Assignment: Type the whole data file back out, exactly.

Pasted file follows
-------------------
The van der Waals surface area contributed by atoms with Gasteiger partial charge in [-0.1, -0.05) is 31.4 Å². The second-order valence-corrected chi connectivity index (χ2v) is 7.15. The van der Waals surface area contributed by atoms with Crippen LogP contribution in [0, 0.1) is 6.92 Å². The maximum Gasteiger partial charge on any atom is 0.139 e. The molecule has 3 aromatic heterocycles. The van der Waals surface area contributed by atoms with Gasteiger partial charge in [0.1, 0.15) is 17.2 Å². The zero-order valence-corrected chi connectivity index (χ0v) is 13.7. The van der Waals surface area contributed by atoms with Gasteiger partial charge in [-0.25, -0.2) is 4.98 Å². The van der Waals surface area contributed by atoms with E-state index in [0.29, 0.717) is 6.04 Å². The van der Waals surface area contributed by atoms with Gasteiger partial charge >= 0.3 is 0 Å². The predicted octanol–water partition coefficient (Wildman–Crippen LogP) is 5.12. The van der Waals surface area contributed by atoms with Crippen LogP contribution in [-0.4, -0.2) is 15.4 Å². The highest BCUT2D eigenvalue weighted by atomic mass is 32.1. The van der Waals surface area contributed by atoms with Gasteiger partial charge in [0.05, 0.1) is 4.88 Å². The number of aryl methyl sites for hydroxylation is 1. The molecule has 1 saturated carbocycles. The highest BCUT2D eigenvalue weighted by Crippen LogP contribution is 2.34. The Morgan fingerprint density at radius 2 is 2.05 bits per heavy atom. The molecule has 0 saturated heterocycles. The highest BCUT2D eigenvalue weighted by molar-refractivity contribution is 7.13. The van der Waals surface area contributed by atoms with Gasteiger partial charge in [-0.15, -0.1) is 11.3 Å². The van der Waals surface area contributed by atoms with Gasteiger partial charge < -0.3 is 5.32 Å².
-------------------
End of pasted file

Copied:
The van der Waals surface area contributed by atoms with Gasteiger partial charge in [-0.1, -0.05) is 31.4 Å². The second-order valence-corrected chi connectivity index (χ2v) is 7.15. The van der Waals surface area contributed by atoms with Crippen LogP contribution in [0, 0.1) is 6.92 Å². The maximum Gasteiger partial charge on any atom is 0.139 e. The molecule has 3 aromatic heterocycles. The van der Waals surface area contributed by atoms with Gasteiger partial charge in [0.1, 0.15) is 17.2 Å². The zero-order valence-corrected chi connectivity index (χ0v) is 13.7. The van der Waals surface area contributed by atoms with Gasteiger partial charge in [-0.25, -0.2) is 4.98 Å². The van der Waals surface area contributed by atoms with E-state index in [0.29, 0.717) is 6.04 Å². The van der Waals surface area contributed by atoms with Gasteiger partial charge >= 0.3 is 0 Å². The predicted octanol–water partition coefficient (Wildman–Crippen LogP) is 5.12. The van der Waals surface area contributed by atoms with Crippen LogP contribution in [-0.4, -0.2) is 15.4 Å². The highest BCUT2D eigenvalue weighted by atomic mass is 32.1. The van der Waals surface area contributed by atoms with Gasteiger partial charge in [0.05, 0.1) is 4.88 Å². The number of aryl methyl sites for hydroxylation is 1. The molecule has 1 saturated carbocycles. The highest BCUT2D eigenvalue weighted by Crippen LogP contribution is 2.34. The Morgan fingerprint density at radius 2 is 2.05 bits per heavy atom. The molecule has 0 saturated heterocycles. The highest BCUT2D eigenvalue weighted by molar-refractivity contribution is 7.13. The van der Waals surface area contributed by atoms with Gasteiger partial charge in [-0.15, -0.1) is 11.3 Å². The van der Waals surface area contributed by atoms with Gasteiger partial charge < -0.3 is 5.32 Å².